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What Erie Workers Must Know About Workers’ Compensation In Pennsylvania

Once a high-profile hub of manufacturing, Erie used to have a labor workforce dominant in the manufacturing industry. Now, Erie’s workforce is also made up of employees in the food service and health care industries, along with workers in the manufacturing and labor sector. What has stayed the same is the risk of serious job-related injuries that can sideline or end a career.

While handling a worker’s compensation claim on your own might at first seem the best way to save time and money, you need to understand the complexity of Pennsylvania workers’ compensation law. Going through a complex process without legal help only undermines what could be a valid work-related injury claim. Our attorneys at Douglas, Joseph & Olson Attorneys At Law offer skilled guidance for injured workers in Erie County and throughout northwest Pennsylvania.

What Steps Should I Take If I Was Hurt At Work In Erie?

Employers continue to fall short in ensuring the safety of all their employees from fatal and non-fatal accidents that were preventable. The most detailed and codified health and safety standards can only go so far. Falling short in any way regarding the protection of workers, mainly when proper monitoring is, at best, insufficient. In 2022, there were 123,400 workplace accidents in Pennsylvania.

Upon suffering an injury at work, you must immediately report the event to your employer. Time limits in the state require strict adherence. Any delays in informing your employer about the accident that injured you can result in a rejection of benefits. Our lawyers can help you prevent this from happening.

Do Employers In Erie Have To Provide Workers’ Compensation Benefits?

Every Erie business with one or more staff members must provide workers’ compensation benefits, regardless of their job or when they joined their current employer. In addition to full-time employees, part-time and seasonal workers also qualify.

While workers’ compensation laws in the Keystone State are among the strictest in the nation, exceptions exist to the requirements. Certain employees may be exempt from Pennsylvania workers’ compensation laws, including:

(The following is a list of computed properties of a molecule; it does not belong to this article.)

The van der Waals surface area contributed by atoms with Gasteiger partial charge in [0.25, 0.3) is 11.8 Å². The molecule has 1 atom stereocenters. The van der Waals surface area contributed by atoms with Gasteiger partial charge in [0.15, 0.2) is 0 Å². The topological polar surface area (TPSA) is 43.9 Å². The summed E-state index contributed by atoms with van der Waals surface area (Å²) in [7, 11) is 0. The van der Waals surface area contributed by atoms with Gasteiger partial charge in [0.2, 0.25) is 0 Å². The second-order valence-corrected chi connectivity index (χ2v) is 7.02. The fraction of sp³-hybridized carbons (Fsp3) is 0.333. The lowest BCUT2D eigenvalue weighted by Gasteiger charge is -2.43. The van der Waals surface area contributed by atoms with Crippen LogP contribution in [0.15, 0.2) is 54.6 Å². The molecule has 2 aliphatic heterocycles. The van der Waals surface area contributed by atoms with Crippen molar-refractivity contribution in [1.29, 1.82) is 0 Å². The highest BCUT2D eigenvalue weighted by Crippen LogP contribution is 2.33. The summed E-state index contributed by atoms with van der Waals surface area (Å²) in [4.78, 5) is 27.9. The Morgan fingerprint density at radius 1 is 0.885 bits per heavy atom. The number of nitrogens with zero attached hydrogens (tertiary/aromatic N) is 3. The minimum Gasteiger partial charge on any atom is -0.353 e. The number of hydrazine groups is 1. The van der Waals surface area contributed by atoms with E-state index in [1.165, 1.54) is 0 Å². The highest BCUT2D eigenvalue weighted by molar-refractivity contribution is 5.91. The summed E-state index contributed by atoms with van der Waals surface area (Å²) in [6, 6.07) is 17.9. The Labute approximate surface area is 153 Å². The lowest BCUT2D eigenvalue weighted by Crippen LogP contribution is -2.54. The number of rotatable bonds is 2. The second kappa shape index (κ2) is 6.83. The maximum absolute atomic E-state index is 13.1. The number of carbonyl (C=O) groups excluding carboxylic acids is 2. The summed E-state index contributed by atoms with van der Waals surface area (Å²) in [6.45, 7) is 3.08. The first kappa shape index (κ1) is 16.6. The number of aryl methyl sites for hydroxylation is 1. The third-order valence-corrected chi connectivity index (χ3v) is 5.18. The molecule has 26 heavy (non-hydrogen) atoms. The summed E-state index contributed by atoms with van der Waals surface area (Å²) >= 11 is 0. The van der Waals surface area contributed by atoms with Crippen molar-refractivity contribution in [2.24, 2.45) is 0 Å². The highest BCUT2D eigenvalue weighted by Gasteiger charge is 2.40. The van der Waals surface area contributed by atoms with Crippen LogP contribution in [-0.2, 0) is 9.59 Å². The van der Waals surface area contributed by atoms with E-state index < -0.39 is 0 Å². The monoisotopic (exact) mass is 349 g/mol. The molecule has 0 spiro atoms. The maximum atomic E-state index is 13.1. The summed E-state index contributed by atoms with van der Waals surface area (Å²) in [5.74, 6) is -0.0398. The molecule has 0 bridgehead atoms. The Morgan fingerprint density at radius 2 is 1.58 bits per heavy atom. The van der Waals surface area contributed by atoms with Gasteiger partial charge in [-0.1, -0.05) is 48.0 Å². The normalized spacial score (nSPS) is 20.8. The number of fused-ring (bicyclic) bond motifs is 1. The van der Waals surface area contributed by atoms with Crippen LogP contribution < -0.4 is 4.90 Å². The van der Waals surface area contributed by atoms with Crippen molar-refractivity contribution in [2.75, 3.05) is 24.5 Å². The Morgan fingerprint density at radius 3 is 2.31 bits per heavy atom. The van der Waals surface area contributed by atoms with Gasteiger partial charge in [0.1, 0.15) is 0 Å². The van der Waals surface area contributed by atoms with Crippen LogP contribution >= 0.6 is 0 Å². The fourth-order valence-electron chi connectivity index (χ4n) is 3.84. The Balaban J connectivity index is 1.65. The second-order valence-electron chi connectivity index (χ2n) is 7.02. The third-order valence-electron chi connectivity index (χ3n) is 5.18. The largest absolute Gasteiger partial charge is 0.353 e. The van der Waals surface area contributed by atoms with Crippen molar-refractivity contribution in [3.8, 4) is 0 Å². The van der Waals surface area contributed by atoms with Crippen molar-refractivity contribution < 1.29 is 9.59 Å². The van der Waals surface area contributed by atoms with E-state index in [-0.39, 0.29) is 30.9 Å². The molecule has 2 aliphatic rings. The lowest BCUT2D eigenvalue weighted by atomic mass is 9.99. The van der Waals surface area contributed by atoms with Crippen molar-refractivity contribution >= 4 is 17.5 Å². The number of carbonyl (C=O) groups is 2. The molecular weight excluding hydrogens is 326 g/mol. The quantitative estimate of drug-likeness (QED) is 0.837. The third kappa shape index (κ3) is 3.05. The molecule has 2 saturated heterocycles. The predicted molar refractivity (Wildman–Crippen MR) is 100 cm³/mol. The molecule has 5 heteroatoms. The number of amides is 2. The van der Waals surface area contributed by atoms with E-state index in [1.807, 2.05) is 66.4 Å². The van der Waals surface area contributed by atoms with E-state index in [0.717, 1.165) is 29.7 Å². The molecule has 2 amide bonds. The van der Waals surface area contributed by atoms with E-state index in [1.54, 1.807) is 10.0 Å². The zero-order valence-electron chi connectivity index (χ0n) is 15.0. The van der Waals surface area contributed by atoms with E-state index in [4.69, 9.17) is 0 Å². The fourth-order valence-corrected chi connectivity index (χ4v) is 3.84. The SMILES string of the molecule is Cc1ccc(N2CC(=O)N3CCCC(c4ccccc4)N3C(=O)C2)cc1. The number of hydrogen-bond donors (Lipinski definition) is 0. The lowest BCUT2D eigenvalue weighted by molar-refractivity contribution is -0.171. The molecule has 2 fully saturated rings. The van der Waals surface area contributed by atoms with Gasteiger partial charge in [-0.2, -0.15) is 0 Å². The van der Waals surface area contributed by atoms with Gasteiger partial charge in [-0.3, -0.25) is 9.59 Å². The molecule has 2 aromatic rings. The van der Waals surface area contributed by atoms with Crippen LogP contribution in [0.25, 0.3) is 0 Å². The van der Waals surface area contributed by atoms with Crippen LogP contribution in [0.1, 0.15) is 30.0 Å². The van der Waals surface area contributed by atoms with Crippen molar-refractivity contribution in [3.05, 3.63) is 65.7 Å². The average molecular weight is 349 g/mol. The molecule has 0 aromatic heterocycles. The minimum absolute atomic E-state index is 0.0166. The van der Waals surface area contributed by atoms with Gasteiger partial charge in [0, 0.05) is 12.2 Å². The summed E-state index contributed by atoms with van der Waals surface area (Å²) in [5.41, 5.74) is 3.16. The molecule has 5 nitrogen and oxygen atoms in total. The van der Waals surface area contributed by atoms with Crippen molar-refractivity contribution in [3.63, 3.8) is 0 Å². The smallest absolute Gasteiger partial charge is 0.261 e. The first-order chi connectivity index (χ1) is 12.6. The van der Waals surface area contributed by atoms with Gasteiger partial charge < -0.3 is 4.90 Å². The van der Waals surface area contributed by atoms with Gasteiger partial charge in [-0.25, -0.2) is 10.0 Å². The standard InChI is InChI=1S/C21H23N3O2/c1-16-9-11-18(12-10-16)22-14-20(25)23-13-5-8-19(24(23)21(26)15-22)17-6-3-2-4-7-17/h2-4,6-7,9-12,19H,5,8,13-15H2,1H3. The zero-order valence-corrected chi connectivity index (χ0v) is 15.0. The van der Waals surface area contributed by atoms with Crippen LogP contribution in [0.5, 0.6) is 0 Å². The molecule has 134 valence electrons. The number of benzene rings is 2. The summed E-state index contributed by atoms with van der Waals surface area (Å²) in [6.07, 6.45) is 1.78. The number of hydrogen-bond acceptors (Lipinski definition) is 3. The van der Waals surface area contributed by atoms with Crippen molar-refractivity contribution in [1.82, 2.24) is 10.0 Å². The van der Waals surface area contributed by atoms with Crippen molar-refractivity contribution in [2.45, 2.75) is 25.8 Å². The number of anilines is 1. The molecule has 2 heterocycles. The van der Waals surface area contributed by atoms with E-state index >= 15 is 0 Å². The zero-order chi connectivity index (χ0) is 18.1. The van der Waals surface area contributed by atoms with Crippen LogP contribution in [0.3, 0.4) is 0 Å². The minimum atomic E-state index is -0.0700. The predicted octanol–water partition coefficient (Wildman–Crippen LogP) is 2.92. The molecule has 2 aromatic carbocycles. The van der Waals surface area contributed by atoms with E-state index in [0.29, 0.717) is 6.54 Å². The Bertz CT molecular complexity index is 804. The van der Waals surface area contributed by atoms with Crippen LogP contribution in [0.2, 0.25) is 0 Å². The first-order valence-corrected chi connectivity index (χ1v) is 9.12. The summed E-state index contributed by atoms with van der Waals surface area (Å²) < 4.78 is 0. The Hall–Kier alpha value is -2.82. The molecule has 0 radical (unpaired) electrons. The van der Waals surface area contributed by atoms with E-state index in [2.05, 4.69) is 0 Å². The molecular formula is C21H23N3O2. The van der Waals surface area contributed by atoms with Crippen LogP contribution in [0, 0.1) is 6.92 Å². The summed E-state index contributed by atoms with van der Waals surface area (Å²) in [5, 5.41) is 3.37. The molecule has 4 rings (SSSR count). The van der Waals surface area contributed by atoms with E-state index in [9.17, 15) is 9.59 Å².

• Federal workers
  • Dock workers
  • Railroad workers
  • Domestic laborers
  • Sole proprietors and LLC partners
  • Real estate sales staff or brokers paid 100% commission
  • Agricultural workers are paid less than $1,200 annually

Additionally, casual workers are defined as those who take an employment offer without a firm commitment to ongoing employment with an agreed-upon and consistent pattern of work performance.

The Workers’ Compensation Attorney You Choose Matters

Working with an experienced workers’ compensation lawyer puts you in a strong position to get the money you and your family need. A fair and full recovery is the best way to avoid having a workplace injury cause catastrophic financial consequences.

Since 1994, we’ve stood on the side of injured workers in Erie County, Mercer County and Crawford County. We understand the types of issues that injured workers in our community face and how to present a strong and compelling case on their behalf. We proudly remain at the side of our clients at every step following a work-related accident.

If You’re Hurt At Work In Erie, Don’t Delay Speaking To An Attorney

Time is of the essence if you are hurt at work. Injured workers generally must report their injury to a supervisor within 21 days of the injury. If you do not report an injury after 120 days, it becomes difficult to make any recovery in most cases.

We offer our workers’ compensation clients a completely free case review, and there are no attorney fees unless we make a recovery on your workers’ compensation claim.

Call our firm at 724-704-0554 or reach us using our online form to set up a free consultation.